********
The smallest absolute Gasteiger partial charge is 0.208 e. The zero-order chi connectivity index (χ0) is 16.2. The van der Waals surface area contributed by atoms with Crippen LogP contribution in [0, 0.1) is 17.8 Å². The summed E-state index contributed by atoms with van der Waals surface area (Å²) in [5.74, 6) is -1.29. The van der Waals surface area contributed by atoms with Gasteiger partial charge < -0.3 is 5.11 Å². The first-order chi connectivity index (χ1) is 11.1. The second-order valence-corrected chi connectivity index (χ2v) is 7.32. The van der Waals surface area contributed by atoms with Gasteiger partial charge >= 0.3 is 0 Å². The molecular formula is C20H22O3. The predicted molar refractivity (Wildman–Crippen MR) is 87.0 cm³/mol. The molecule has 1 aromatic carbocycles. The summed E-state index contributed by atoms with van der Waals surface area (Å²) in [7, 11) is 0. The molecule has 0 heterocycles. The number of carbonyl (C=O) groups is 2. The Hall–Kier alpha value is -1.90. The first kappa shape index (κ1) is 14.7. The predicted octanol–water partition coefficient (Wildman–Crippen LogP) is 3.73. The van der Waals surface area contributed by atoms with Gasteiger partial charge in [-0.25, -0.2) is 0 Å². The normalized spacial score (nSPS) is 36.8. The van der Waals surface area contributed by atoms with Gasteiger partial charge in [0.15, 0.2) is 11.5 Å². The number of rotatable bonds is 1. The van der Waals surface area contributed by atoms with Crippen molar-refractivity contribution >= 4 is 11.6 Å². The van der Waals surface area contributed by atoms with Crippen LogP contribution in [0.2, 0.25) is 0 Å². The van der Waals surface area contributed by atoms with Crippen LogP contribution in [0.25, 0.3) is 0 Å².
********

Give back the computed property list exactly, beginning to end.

The smallest absolute Gasteiger partial charge is 0.208 e. The zero-order chi connectivity index (χ0) is 16.2. The van der Waals surface area contributed by atoms with Crippen LogP contribution in [0, 0.1) is 17.8 Å². The summed E-state index contributed by atoms with van der Waals surface area (Å²) in [5.74, 6) is -1.29. The van der Waals surface area contributed by atoms with Gasteiger partial charge < -0.3 is 5.11 Å². The first-order chi connectivity index (χ1) is 11.1. The second-order valence-corrected chi connectivity index (χ2v) is 7.32. The van der Waals surface area contributed by atoms with Gasteiger partial charge >= 0.3 is 0 Å². The molecular formula is C20H22O3. The predicted molar refractivity (Wildman–Crippen MR) is 87.0 cm³/mol. The molecule has 1 aromatic carbocycles. The summed E-state index contributed by atoms with van der Waals surface area (Å²) in [7, 11) is 0. The molecule has 0 heterocycles. The number of carbonyl (C=O) groups is 2. The Hall–Kier alpha value is -1.90. The first kappa shape index (κ1) is 14.7. The predicted octanol–water partition coefficient (Wildman–Crippen LogP) is 3.73. The van der Waals surface area contributed by atoms with Gasteiger partial charge in [-0.25, -0.2) is 0 Å². The normalized spacial score (nSPS) is 36.8. The van der Waals surface area contributed by atoms with Gasteiger partial charge in [0.15, 0.2) is 11.5 Å². The number of rotatable bonds is 1. The van der Waals surface area contributed by atoms with Crippen molar-refractivity contribution >= 4 is 11.6 Å². The van der Waals surface area contributed by atoms with Crippen LogP contribution in [0.2, 0.25) is 0 Å². The van der Waals surface area contributed by atoms with Crippen LogP contribution in [0.25, 0.3) is 0 Å².